U.S. Energy Information Administration - EIA - Independent Statistics and Analysis
Commercial Buildings Energy Consumption Survey (CBECS)
- U. S. Census Regions and Divisions
- U. S. Climate Zones for 2003 CBECS
- U. S. Climate Zones for 1979-1999 CBECS
- How are U.S. Climate Zones defined?
The 2012 CBECS is no longer using the historical HDD- and CDD-based climate zones as in previous survey cycles and is instead using climate regions created by the Building America program, sponsored by the U.S. Department of Energy’s Office of Energy Efficiency and Renewable Energy (EERE). EERE’s Guide to Determining Climate Regions by County contains a list of all U.S. counties by climate region.
The CBECS climate zones are groups of climate divisions, as defined by the National Oceanic and Atmospheric Administration (NOAA), which are regions within a state that are as climatically homogeneous as possible. Each NOAA climate division is placed into one of five CBECS climate zones based on its 30-year average heating degree-days (HDD) and cooling degree-days (CDD) for the period 1971 through 2000. (These climate zones have been updated for the 2003 CBECS. All previous CBECS used averages for the 45-year period from 1931 through 1975.)
A HDD is a measure of how cold a location was over a period of time, relative to a base temperature (in CBECS, 65 degrees Fahrenheit). The heating degree-day is the difference between that day's average temperature and 65 degrees if the daily average is less than 65; it is zero if the daily average temperature is greater than or equal to 65. For example, if the average temperature for a given day is 40 degrees, then the heating degree-days for that single day equal 25. Heating degree-days for a year are the sum of the daily heating degree-days that year.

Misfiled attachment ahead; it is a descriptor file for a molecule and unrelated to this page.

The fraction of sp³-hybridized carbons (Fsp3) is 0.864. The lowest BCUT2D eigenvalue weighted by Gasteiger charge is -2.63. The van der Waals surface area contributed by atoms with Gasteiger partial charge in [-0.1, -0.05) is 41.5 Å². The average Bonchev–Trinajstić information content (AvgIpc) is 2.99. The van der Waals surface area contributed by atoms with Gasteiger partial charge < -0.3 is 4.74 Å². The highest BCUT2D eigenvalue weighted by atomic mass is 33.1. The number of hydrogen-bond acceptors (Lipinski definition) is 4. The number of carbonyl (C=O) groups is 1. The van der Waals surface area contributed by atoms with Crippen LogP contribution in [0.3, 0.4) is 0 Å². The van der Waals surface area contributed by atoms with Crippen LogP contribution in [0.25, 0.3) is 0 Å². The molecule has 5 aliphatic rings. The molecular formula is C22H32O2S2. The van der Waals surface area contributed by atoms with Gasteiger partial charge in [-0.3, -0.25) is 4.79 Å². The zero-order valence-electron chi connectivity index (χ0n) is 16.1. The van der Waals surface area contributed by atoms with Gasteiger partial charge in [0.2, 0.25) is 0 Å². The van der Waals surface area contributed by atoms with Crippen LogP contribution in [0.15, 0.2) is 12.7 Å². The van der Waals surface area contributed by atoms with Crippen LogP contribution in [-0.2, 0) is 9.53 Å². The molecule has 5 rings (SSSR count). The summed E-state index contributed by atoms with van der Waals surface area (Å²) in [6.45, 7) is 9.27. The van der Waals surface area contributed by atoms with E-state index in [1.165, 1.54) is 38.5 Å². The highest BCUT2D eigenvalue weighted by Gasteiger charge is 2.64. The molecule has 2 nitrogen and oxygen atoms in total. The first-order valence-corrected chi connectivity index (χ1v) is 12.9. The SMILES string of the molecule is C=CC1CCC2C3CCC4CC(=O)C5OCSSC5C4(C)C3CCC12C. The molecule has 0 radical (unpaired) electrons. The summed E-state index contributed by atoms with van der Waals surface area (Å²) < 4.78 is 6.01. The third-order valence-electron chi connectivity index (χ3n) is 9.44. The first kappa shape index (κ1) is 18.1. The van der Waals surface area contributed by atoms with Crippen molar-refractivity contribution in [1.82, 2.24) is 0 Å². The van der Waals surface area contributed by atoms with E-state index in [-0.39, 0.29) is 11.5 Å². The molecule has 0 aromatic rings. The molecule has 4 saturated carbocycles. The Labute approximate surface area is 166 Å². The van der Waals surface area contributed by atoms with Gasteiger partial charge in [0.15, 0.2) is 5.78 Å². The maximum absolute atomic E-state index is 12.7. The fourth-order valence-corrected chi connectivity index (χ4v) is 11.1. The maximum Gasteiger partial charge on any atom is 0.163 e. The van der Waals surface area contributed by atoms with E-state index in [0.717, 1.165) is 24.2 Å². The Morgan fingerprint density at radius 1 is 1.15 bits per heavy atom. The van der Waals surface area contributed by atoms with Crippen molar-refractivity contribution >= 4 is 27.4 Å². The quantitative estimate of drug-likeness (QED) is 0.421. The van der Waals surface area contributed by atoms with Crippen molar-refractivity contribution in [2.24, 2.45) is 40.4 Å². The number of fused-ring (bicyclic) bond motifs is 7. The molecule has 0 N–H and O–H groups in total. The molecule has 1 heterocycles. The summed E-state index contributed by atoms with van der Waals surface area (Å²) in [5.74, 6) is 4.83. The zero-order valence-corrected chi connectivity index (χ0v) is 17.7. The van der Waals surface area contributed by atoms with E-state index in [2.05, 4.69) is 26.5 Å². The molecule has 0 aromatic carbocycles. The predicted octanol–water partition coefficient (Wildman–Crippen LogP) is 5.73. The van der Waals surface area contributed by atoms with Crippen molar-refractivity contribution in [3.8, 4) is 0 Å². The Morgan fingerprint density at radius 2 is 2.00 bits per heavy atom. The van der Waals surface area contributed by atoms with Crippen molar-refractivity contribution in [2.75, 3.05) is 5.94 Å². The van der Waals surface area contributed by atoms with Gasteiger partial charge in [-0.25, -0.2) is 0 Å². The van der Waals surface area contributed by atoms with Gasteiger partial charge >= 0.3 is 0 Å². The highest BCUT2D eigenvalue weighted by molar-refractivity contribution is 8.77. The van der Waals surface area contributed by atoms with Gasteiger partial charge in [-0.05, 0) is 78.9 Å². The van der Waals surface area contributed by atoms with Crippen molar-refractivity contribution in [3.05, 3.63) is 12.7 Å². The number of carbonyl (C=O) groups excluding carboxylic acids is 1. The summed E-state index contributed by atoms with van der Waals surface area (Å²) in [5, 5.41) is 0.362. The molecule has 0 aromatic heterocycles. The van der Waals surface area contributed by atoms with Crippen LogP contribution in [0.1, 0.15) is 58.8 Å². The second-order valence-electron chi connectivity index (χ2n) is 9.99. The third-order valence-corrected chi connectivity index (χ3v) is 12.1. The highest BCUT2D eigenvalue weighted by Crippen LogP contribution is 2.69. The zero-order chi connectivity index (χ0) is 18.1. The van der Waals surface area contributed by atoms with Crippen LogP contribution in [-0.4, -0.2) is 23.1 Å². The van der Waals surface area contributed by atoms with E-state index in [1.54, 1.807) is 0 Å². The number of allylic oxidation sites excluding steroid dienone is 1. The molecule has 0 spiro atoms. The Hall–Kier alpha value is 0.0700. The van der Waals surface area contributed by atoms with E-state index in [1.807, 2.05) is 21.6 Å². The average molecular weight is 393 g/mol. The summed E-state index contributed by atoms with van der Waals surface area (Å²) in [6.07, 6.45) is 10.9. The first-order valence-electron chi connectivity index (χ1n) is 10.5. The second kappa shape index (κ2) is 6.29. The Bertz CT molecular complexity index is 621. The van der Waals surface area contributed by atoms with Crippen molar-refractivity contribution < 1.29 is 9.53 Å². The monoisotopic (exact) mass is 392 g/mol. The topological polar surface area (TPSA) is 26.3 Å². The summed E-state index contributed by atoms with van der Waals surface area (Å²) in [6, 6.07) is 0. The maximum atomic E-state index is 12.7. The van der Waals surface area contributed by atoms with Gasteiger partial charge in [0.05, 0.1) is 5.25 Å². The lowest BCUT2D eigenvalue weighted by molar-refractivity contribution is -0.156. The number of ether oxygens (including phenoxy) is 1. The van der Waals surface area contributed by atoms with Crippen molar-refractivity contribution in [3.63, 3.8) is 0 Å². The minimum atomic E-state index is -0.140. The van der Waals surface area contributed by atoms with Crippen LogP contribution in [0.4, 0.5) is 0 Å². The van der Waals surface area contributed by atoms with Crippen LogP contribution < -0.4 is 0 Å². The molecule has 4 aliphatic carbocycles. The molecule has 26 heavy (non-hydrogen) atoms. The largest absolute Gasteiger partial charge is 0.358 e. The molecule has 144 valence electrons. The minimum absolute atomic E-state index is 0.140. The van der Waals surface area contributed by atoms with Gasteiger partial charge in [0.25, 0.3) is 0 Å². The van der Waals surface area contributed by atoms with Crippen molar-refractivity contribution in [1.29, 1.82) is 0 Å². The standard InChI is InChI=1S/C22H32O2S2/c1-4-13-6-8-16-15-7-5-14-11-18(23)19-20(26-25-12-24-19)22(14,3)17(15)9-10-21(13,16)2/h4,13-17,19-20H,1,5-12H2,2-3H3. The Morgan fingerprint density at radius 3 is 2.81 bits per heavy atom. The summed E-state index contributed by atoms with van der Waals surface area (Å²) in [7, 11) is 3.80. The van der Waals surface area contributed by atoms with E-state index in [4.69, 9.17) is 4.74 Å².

Similarly, a CDD is a measure of how hot a location was over a period of time, relative to a base temperature (65 degrees Fahrenheit). The cooling degree-day is the difference between that day's average temperature and 65 degrees if the daily average is greater than 65; it is zero if the daily average temperature is less than or equal to 65. For example, if the average temperature for a given day is 80 degrees, then the cooling degree-days for that single day equal 15. Cooling degree-days for a year are the sum of the daily cooling degree-days for that year.
There are 359 NOAA climate divisions within the 50 U.S. states. Boundaries of these divisions generally coincide with county boundaries, except in the western U.S., where they are based largely on drainage basins. For a map of all the NOAA climate divisions in the U.S., see http://www.esrl.noaa.gov/psd/data/usclimdivs/data/map.html. For individual state maps that show the NOAA climate divisions by county, see http://www.cpc.ncep.noaa.gov/products/analysis_monitoring/regional_monitoring/CLIM_DIVS/states_counties_climate-divisions.shtml.
Each building in the CBECS is assigned a CBECS climate zone based on the 30-year average (1971-2000) HDD and CDD (base 65 degrees Fahrenheit) for the NOAA climate division in which the weather station closest to the sampled building is located.
|Climate Zone||Cooling Degree Days||Heating Degree Days|
|1||Fewer than 2,000||More than 7,000|
|2||Fewer than 2,000||5,500 to 7,000|
|3||Fewer than 2,000||4,000 to 5,499|
|4||Fewer than 2,000||Fewer than 4,000|
|5||2,000 or More||Fewer than 4,000|
This Excel file provides the CBECS climate zone for each U.S. county. Usually, there is only one climate zone per county and the mapping is straightforward. However, in some of the Western states, the NOAA climate divisions (on which the CBECS climate zones are based) are defined more by drainage basins than by counties, and so sometimes there is more than one climate zone per county.